A young Black photographer (Daniel Kaluuya) joins his perky white girlfriend (Allison Williams) for a visit to her Obama-supporting parents’ home and discovers that liberals can’t be trusted any more than Ku Klux Klan members. Its humor aside, the image of a white woman eating Fruit Loops while researching black men’s bodies to hijack is chilling because it’s different only in degree from a million thoughtless comments about the special “physicality” of black men.

Alien (1979)

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Director: Ridley Scott

Scott’s horror movie in space created a subgenre of its own, but it’s Sigourney Weaver’s badass performance as Ripley facing off against a parasitic alien life form that makes it just about perfect.

Goodnight Mommy (2014)

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Directors: Veronika Franz, Severin Fiala

It’s hard to pull off the children-from-hell movie, which makes it all the more remarkable how beautifully this Austrian thriller unspools the mystery of twin boys (who for some unknown reason are always wearing matching tank tops) and their mother whose face is disguised in bandages—and may not be their mother.

The Strangers (2008)

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Director: Bryan Bertino

A couple on the outs arrives at a cozy childhood home in the woods, only to be terrorized by a group of masked intruders. The randomly, motiveless violence is what makes the whole thing so brutal.

Dumplings (2004)

Director: Fruit Chan

A stunning woman’s (Bai Ling) agelessness involves a monstrous secret. Just wait until you finally realize what’s inside those plump, juicy steamed dumplings. (I wouldn’t dare spoil it for you.)

Eyes Without a Face (1960)

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Director: Georges Franju

In the very literally titled French art-horror classic, a famous and unhinged surgeon kidnaps beautiful women and tries to transplant their faces onto his daughter who is, yes, missing a face. This movie really tapped into the power of masks. It also inspired everything from Face/Off to Billy Idol.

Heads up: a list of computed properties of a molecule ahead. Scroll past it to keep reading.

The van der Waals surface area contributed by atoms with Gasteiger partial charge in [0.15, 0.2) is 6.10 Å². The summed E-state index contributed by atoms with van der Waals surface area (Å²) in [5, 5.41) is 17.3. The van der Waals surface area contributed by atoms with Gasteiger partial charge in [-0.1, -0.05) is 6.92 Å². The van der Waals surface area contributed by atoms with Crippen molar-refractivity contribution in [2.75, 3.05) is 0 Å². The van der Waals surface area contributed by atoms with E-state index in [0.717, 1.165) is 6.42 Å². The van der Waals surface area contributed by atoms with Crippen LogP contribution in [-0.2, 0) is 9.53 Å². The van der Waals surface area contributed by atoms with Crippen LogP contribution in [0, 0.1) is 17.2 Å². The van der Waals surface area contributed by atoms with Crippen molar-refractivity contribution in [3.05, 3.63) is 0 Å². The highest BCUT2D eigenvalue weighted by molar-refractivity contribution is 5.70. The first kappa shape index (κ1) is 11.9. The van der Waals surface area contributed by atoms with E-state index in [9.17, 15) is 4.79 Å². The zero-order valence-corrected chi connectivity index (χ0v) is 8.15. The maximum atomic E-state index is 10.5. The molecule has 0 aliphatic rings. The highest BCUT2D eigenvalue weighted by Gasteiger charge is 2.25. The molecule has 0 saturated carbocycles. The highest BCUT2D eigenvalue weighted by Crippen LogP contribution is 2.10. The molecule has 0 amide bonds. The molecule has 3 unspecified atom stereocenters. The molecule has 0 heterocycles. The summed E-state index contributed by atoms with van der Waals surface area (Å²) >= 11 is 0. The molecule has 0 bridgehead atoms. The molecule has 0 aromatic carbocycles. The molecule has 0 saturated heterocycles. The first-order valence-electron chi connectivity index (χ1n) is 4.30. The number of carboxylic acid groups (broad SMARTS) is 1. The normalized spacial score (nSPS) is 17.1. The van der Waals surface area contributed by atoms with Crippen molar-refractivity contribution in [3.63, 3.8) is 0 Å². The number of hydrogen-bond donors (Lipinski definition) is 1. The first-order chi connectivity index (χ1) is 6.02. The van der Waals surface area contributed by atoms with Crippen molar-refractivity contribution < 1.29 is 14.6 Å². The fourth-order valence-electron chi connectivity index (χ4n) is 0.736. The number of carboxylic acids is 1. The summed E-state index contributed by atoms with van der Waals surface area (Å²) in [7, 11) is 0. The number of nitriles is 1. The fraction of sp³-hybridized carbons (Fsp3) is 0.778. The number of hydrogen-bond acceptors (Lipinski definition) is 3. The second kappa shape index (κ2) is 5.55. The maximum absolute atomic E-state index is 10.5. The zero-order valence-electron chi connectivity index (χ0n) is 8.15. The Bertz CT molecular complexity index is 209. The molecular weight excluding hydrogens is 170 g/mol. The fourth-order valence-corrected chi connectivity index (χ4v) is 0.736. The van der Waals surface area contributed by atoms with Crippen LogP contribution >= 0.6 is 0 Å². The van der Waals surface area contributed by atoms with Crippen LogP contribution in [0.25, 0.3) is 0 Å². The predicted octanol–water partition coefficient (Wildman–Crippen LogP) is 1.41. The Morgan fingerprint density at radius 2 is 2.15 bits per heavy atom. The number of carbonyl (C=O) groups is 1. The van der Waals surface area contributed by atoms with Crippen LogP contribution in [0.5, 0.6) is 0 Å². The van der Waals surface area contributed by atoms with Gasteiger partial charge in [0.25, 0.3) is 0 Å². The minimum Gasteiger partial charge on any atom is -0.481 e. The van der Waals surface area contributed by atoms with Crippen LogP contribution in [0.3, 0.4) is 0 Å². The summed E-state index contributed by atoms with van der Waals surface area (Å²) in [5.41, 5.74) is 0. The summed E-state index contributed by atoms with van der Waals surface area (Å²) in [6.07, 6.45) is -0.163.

Black Christmas (1974)

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Director: Bob Clark

A sorority on winter break is stalked by a serial killer, who first makes obscene phone calls and slowly begins to take down the house girls one by one. The final reveal of who—and where—the real murderer is will leave you breathless (and you’ll never think of Clark’s other famous film, A Christmas Story, in the same way).

Cannibal Holocaust (1980)

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Director: Ruggero Deodato

It may not have popularized the found-footage genre, but this notorious banned-from-so-many-countries exploitation movie kicked things off. Footage is recovered from a documentary crew that went missing in the Amazon after encountering a cannibalistic tribe. The (still) real-looking human violence led to accusations that actors were killed, which is not true, though the nauseating image of an impaled woman may make you think otherwise.

Carnival of Souls (1962)

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Director: Herk Harvey

A woman who’s been in a car accident walks into an abandoned carnival pavilion. Later she’s drawn back to its eerie music and ghostly images. The pale-faced man who haunts the carnival surely got lodged into David Lynch’s brain.

Audition (1999)


Director: Takashi Miike

A widower arranges for women to audition to be his new wife. One of them gets her revenge—and then some.

The Fly (1986)

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Director: David Cronenberg